The scheme was arranged by Benny Silman, who was a local student bookie. Smith’s motivation was a $10,000 gambling debt to Silman. Silman and his sports booking business got in contact with a group who had ties with the mob. Stevin Smith was not alone in this process as teammate Issac Burton was also a culprit in helping him fix games. The deal was very lucrative for Smith who received $20,000 per game. Issac Burton received $4,300 per game in the 2 games he participated.

The scheme was when ASU was the favorite to win a game, they would win by less than the (betting) line. The scheme was discovered when Nevada sports bookies noticed suspicious betting patterns on ASU games. The casinos notified the Pac-10 Conference administration and an investigation took place. The case went to trial and 6 convictions were given. Among those, Benny Silman got the most severe sentence: 46 months in prison and a $250,000 fine. Stevin “Hedake” Smith received one year in prison, three years probation, and a $8,000 fine.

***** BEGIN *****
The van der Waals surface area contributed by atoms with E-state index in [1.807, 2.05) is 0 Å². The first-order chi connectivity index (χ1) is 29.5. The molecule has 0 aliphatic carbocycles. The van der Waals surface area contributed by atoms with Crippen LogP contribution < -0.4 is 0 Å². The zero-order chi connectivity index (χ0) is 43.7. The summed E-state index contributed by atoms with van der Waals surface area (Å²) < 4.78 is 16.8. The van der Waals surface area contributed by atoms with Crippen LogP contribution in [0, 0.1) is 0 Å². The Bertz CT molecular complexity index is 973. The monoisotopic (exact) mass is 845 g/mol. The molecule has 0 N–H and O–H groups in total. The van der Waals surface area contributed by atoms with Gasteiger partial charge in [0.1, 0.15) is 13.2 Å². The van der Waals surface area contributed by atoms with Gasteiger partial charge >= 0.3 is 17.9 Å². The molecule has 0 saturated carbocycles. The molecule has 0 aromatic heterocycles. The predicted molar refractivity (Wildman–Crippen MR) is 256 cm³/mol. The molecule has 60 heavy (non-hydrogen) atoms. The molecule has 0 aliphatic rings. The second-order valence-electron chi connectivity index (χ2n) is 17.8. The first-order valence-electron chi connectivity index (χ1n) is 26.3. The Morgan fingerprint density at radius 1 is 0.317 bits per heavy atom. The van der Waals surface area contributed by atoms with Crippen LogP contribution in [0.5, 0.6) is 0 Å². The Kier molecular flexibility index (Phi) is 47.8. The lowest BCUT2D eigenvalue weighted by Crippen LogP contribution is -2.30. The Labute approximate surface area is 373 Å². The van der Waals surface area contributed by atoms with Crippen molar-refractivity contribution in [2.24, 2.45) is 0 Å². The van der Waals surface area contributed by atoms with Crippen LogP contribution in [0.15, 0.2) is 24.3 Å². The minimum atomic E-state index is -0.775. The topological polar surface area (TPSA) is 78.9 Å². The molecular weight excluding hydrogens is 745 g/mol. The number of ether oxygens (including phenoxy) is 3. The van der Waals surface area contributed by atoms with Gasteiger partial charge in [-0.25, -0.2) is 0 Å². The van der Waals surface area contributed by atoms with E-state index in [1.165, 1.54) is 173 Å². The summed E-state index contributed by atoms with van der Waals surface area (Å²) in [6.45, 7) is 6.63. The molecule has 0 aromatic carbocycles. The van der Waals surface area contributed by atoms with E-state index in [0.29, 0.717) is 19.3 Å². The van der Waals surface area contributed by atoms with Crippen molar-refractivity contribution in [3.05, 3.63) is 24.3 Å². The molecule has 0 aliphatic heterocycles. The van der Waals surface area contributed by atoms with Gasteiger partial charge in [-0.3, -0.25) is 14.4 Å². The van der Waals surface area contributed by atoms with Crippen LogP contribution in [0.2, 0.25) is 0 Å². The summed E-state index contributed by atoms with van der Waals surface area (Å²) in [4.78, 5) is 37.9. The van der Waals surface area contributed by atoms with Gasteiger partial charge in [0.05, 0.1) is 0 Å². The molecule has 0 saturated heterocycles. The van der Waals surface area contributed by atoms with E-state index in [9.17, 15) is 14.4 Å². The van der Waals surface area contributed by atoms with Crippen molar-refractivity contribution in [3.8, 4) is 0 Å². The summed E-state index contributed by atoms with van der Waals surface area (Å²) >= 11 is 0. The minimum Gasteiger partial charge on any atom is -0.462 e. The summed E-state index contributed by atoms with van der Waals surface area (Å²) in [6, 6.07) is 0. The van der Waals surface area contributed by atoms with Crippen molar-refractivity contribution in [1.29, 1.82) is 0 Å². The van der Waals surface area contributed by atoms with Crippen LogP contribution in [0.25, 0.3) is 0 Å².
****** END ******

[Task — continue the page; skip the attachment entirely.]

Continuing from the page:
Smith claimed, after the fact, during an interview that he made more defensive mistakes rather than offensive. His nickname ,“Hedake” was given to him because it was rumored he would give defenses a headache when he handled the basketball on offense. After his conviction, it’s safe to say Smith had a headache of his own.